Fools rush in...

Friday, Aug 05 2011 by

Well, it's "kiddie in sweetshop" time for me.

Maybe I'm being way premature, and maybe the global economy is falling off a cliff, but I see lots of apparent bargains out there.

There is a fascinating piece on excess cash sloshing around the system, suggesting to me that at some point stocks will be bought heavily:

...Custodian banks are hurting because it’s near impossible for them to return even a zero rate on large deposits of cash. There’s simply not enough Treasury bills out there, which is why they are trading at negative rates causing all sorts of dysfunction at money market funds.

It’s natural, therefore, that they would eventually start charging for a service that is costing them — as Bank of New York Mellon announced it would start doing on Thursday...

...Which suggests the next obvious step for the Fed is to declare an official negative interest rate policy, or a national imposed tax on deposits of a certain sum.

It’s what Switzerland, by the way, has also heavily hinting it will do if the Swiss franc remains “massively overvalued”.

And yes, if you think that’s effectively nothing more than a wealth tax on the extremely rich, you’d be extremely right. Unfortunately, it might just be the incentive needed to get hoarded cash circulating through the economy once again...

This morning, I have bought:

  • Encore @ 43p [75p's worth of assets + upside, I reckon]
  • Braemar Shipping Services (LON:BMS) @ 400p [7% yield - BMS hardly suffered during the GFC, despite trade freeze up, so I reckon resilient]
  • JPMorgan Indian Investment Trust (LON:JII) @ 377.5p - lowest level since May 2010 - and has the Indian economy gone backwards in that time?

All additions to existing holdings. I have my eye on a few others (Vodafone (LON:VOD) , Rit Capital Partners (LON:RCP) , Medusa Mining (LON:MML) , HG Capital Trust (LON:HGT) ), but they're not quite cheap enough yet...

I would be buying more Halfords (LON:HFD) (7.5% yield that I reckon is sustainable & likely to grow - I'll be writing an article in due course) and Aminex (LON:AEX) but added a little prematurely (with the benefit of hindsight) on Wednesday. The aggregate yield on my high-yield sub-portfolio is now 6.9%.

After my spending binge, cash now stands at 11% of my porty - but it should soon receive a boost when the sale of Caledon completes.

So, what are you buying?


Filed Under: Portfolio Management,


The author may hold shares in this company, all opinions are his own and you should check any statements that appear factual and not rely on them before making an investment decision. The author is NOT a qualified analyst nor authorised to give investment advice. Whilst the author is a director of ShareSoc, all views expressed are entirely his own and not necessarily those of ShareSoc.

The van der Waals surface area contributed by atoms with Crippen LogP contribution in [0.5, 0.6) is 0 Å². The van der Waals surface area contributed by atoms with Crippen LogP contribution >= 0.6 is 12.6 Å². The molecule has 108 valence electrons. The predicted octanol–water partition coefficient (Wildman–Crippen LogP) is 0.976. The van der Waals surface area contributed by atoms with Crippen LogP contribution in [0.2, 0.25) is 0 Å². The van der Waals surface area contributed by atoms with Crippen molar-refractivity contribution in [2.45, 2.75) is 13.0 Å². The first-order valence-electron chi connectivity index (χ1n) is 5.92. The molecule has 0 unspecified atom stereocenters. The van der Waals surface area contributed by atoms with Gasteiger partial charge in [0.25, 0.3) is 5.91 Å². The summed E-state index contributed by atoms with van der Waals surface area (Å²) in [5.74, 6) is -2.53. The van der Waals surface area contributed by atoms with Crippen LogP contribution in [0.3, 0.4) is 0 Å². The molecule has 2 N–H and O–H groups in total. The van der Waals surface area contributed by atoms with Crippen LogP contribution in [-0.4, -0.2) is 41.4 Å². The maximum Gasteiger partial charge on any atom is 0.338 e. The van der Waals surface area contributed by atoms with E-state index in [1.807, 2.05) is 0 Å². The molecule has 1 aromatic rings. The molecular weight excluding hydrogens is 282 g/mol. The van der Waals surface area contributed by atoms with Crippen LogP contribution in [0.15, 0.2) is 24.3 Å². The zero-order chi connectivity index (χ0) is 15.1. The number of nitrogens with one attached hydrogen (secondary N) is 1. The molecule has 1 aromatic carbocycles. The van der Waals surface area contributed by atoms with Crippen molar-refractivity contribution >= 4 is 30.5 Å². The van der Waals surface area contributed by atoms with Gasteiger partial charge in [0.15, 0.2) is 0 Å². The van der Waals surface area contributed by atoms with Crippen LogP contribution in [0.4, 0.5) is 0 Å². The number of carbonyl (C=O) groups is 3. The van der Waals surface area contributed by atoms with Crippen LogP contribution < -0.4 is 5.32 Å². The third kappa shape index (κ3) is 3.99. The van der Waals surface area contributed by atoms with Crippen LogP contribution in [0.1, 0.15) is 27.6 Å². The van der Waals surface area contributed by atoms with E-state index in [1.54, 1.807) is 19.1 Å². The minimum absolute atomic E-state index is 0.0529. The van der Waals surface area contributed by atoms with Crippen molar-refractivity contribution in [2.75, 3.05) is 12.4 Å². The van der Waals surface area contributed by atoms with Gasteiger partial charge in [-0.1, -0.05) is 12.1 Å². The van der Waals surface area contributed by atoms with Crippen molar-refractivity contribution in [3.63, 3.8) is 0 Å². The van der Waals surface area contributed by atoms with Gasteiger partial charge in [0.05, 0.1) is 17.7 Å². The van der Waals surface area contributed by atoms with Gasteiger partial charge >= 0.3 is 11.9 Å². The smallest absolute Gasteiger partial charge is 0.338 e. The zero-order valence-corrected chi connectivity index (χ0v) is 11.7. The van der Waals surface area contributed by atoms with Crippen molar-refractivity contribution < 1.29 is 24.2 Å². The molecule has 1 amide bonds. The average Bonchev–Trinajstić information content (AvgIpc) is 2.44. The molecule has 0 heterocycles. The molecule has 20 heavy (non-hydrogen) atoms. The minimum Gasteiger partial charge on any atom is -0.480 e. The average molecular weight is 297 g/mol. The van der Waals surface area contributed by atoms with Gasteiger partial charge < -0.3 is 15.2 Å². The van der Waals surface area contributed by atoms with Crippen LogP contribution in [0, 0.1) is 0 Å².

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246 Posts on this Thread show/hide all

dodge1664 18th Aug '11 167 of 246

In reply to nigelpm, post #166

Forget the silly graphs

A convincing riposte if ever I saw one. If the facts don't fit, ignore the facts...

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nigelpm 18th Aug '11 168 of 246

In reply to dodge1664, post #167

A convincing riposte if ever I saw one. If the facts don't fit, ignore the facts...

The facts are in my post above.

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djpreston 18th Aug '11 169 of 246


Glad someone else spotted the Autonomy news. That's one hell of a premium they're talking about (60%?). Then again, that's in line with the Google/mobility deal.

Still think that the UK's leading companies, especially the industrial names (such as Morgan Crucible (LON:MGCR) ) are vulnerable here. Industrial names with strong market positions, geographically diversified and cheap. Can't remember the amount but didn't Smiths (LON:SMIN) knock back a bid for its healthcare division early in the year? Even the CEO admits that its a collection of disparate businesses that have no real strategic benefit. Then again, the same can be said of Imi (LON:IMI). Also, weren't the rulers being run over £SN (J&J or someone else) at c800p??

Nope, M&A seems eminently sensible when the bidder has cash, or can borrow at record low rates and buy a business with a double digit FCF yield (before any "synergistic" - lord do I hate that phrase - cost savings?).

Fund Management: European Wealth
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Isaac 19th Aug '11 170 of 246

In reply to emptyend, post #163

For the market as a whole I feel that there could well be (much) lower lows to come - or put another way, for me to reinvest my pension money cash in the market only a few years before I may need to draw on it, it would need to be very much cheaper yet...maybe with a 3 handle on the FTSE again. I'm not bothered about losing 1-2% or whatever pa....I think there is a fair chance it will buy more in the future thanks to deflation (in stock prices, if nothing else ;-))

Fully agree....No point buying now if the markets are going lower....These are dangerous markets and for me it is capital preservation over capital appreciation that is important.

Not concerned about inflation in the short term as it is obvious the Fed and central banks are trying to fight deflation. The question is how low will they let markets go before a massive stimulus ?

Sell the rallies is my view, we are going to see 1011 on the S&P in the coming months IMO.

Markets tend to go a lot lower then most expect.....

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emptyend 19th Aug '11 171 of 246

In reply to nigelpm, post #166

Hewlett-Packard Co. (HPQ), the world’s largest computer maker, is in talks to buy Autonomy Corp. for about $10 billion and plans to spin off its personal-computer business, people with direct knowledge of the matter said.


Autonomy's shares were among the top 10 fallers in the FTSE 100 on Thursday, closing down 8.3% at £14.29.

I'd not be surprised to see a recurring theme over the next few weeks.

People running around in blind panic and thus providing wonderful opportunities for M&A

Oh yes....I also noted that last night Darron!  ;-)